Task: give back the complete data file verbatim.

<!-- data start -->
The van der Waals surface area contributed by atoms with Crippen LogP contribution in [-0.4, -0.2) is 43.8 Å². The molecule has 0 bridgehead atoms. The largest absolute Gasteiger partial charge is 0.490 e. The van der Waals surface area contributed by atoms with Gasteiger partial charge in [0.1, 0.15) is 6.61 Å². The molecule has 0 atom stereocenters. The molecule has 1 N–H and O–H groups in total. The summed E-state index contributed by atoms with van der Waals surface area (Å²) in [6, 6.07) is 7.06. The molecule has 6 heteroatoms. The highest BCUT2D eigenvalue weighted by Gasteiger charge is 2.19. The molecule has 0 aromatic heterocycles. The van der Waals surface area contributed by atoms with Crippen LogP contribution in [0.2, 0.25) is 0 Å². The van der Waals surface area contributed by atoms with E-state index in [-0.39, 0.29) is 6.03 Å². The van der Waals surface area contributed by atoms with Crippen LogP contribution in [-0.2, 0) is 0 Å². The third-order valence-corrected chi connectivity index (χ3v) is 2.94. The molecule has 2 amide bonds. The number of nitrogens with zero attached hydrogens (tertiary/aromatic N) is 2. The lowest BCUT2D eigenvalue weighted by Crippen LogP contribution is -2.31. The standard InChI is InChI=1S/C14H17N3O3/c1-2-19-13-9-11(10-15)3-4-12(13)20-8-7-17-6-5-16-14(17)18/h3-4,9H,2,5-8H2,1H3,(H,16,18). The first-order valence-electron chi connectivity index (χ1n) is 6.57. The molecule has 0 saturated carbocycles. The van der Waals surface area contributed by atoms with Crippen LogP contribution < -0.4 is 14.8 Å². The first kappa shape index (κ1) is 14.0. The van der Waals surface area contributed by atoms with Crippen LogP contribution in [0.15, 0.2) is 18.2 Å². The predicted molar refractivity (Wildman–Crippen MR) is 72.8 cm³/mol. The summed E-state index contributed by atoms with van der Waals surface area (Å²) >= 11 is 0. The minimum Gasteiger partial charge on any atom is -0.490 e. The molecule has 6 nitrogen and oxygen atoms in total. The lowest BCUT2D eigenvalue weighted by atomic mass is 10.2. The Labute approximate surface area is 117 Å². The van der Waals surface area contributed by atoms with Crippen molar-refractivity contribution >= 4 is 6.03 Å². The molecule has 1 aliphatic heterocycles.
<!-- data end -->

The van der Waals surface area contributed by atoms with Crippen LogP contribution in [-0.4, -0.2) is 43.8 Å². The molecule has 0 bridgehead atoms. The largest absolute Gasteiger partial charge is 0.490 e. The van der Waals surface area contributed by atoms with Gasteiger partial charge in [0.1, 0.15) is 6.61 Å². The molecule has 0 atom stereocenters. The molecule has 1 N–H and O–H groups in total. The summed E-state index contributed by atoms with van der Waals surface area (Å²) in [6, 6.07) is 7.06. The molecule has 6 heteroatoms. The highest BCUT2D eigenvalue weighted by Gasteiger charge is 2.19. The molecule has 0 aromatic heterocycles. The van der Waals surface area contributed by atoms with Crippen LogP contribution in [0.2, 0.25) is 0 Å². The van der Waals surface area contributed by atoms with E-state index in [-0.39, 0.29) is 6.03 Å². The van der Waals surface area contributed by atoms with Crippen LogP contribution in [-0.2, 0) is 0 Å². The third-order valence-corrected chi connectivity index (χ3v) is 2.94. The molecule has 2 amide bonds. The number of nitrogens with zero attached hydrogens (tertiary/aromatic N) is 2. The lowest BCUT2D eigenvalue weighted by Crippen LogP contribution is -2.31. The standard InChI is InChI=1S/C14H17N3O3/c1-2-19-13-9-11(10-15)3-4-12(13)20-8-7-17-6-5-16-14(17)18/h3-4,9H,2,5-8H2,1H3,(H,16,18). The first-order valence-electron chi connectivity index (χ1n) is 6.57. The molecule has 0 saturated carbocycles. The van der Waals surface area contributed by atoms with Crippen LogP contribution < -0.4 is 14.8 Å². The first kappa shape index (κ1) is 14.0. The van der Waals surface area contributed by atoms with Crippen LogP contribution in [0.15, 0.2) is 18.2 Å². The predicted molar refractivity (Wildman–Crippen MR) is 72.8 cm³/mol. The summed E-state index contributed by atoms with van der Waals surface area (Å²) >= 11 is 0. The minimum Gasteiger partial charge on any atom is -0.490 e. The molecule has 6 nitrogen and oxygen atoms in total. The lowest BCUT2D eigenvalue weighted by atomic mass is 10.2. The Labute approximate surface area is 117 Å². The van der Waals surface area contributed by atoms with Crippen molar-refractivity contribution >= 4 is 6.03 Å². The molecule has 1 aliphatic heterocycles.